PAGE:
Integrity Legal - Law Firm in Bangkok | Bangkok Lawyer | Legal Services Thailand Back to
Integrity Legal

Legal.co.th - Resources 

Research & gain insights into Thai, American, and International Law.

 

Contact us: +66 2-266 3698

info@integrity-legal.com

Tips for Doing Business in Thailand

Thailand is not only a great destination for tourists, teachers and students but also for entrepreneurs. Being a country that offers an affordable lifestyle, many people from other countries including expats have been encouraged to put up their own businesses in the different parts of the country such as Chiang Mai, Bangkok or on the popular beaches notably in Phuket.

Starting a small business in Thailand is possible for non-citizens. If you have the drive to learn the Thai culture and committed to staying long here, you have every opportunity to earn an income from being an entrepreneur. However, what's important is you plan it well and follow the business laws of the country. This way, you start on the right foot and avoid legal issues moving forward.

Steps to Take

Anybody wishing to open a small business in Thailand must first secure an appropriate visa depending on your length of stay. Foreigners who want to invest could get a three-year non-immigrant visa B prior to their arrival. Although 1 year multiple entry visas and 90 day single entry business visas are more common. A multiple entry visa allows multiple entries each for a duration of up to 90 days for a period of three years.

Take note as well that the country's Foreign Business Act (FBA) requires foreigners to obtain an alien business operation permit from the Director-General of the Department of Commercial Registration and this has to be approved by the Foreign Business Committee.

Another vital step to take is to make a business plan. This needs to be well-thought of and should contain all the important details of the business you want to put up.

You will also have to prepare your capital. Do understand that renting a commercial space in prime locations such as in the city would cost you more than if you open in other parts of the country. Manual labor and construction should be taken into account as well particularly if you plan to hire one or more staff. Other expenses to consider are your utilities including electricity and water.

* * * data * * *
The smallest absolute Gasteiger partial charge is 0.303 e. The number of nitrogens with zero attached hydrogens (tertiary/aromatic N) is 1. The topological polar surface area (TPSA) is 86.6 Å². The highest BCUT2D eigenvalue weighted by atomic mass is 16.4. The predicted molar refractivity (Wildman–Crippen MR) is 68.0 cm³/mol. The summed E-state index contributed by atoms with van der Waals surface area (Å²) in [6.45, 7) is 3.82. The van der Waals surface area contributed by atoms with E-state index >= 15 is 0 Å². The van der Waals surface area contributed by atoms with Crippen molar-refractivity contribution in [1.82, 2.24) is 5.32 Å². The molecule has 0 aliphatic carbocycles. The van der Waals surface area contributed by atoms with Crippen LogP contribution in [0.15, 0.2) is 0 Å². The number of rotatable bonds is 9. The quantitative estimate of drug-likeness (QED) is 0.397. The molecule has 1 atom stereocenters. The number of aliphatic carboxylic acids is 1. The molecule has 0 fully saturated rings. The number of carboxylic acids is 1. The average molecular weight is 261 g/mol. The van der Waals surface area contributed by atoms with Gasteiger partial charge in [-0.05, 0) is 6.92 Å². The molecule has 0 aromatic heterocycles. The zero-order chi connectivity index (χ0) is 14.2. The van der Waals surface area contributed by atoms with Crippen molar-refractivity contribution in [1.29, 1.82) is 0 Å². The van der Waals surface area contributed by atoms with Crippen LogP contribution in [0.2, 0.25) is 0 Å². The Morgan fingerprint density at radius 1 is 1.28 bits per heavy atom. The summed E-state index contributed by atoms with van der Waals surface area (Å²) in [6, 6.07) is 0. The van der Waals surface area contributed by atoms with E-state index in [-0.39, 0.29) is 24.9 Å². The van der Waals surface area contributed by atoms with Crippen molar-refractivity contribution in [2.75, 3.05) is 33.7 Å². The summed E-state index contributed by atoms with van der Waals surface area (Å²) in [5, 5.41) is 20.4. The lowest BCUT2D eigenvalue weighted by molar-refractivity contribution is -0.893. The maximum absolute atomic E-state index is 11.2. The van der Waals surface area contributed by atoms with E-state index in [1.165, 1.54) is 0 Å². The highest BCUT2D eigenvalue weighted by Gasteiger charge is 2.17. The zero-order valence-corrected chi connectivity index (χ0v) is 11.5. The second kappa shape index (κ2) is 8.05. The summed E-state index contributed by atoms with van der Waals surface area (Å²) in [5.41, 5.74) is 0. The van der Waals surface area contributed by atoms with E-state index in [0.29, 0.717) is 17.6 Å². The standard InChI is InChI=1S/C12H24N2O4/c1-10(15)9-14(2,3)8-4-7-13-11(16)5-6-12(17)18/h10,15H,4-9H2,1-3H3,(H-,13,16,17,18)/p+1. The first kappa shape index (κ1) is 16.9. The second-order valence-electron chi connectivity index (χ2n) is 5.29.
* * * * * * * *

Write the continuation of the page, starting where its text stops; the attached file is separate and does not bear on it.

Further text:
Once this is complete, you can then start applying for a business license. Should you feel unsure about going solo, however, then you could opt to partner with a local. By having a Thai partner, you can set up a Thai limited company and operate a small business. This way, you will not be restricted by the Foreign Business Act and the Alien Business Act. For American citizens, the US-Thai Treaty of Amity provides many benefits including the ability to 100% own and operate a Thai company.

Promoting your business before you open is also important. This will make people aware of your existence and what you're offering. Then onward, you need to consistently promote your products and services most especially on social media where millions of people hang out today.

Finally, do create a backup or exit plan just in case things will not go as you planned. Being prepared is better than being caught off guard. Unless you're staying in Thailand for good, you need to know what to do in the event your business fails.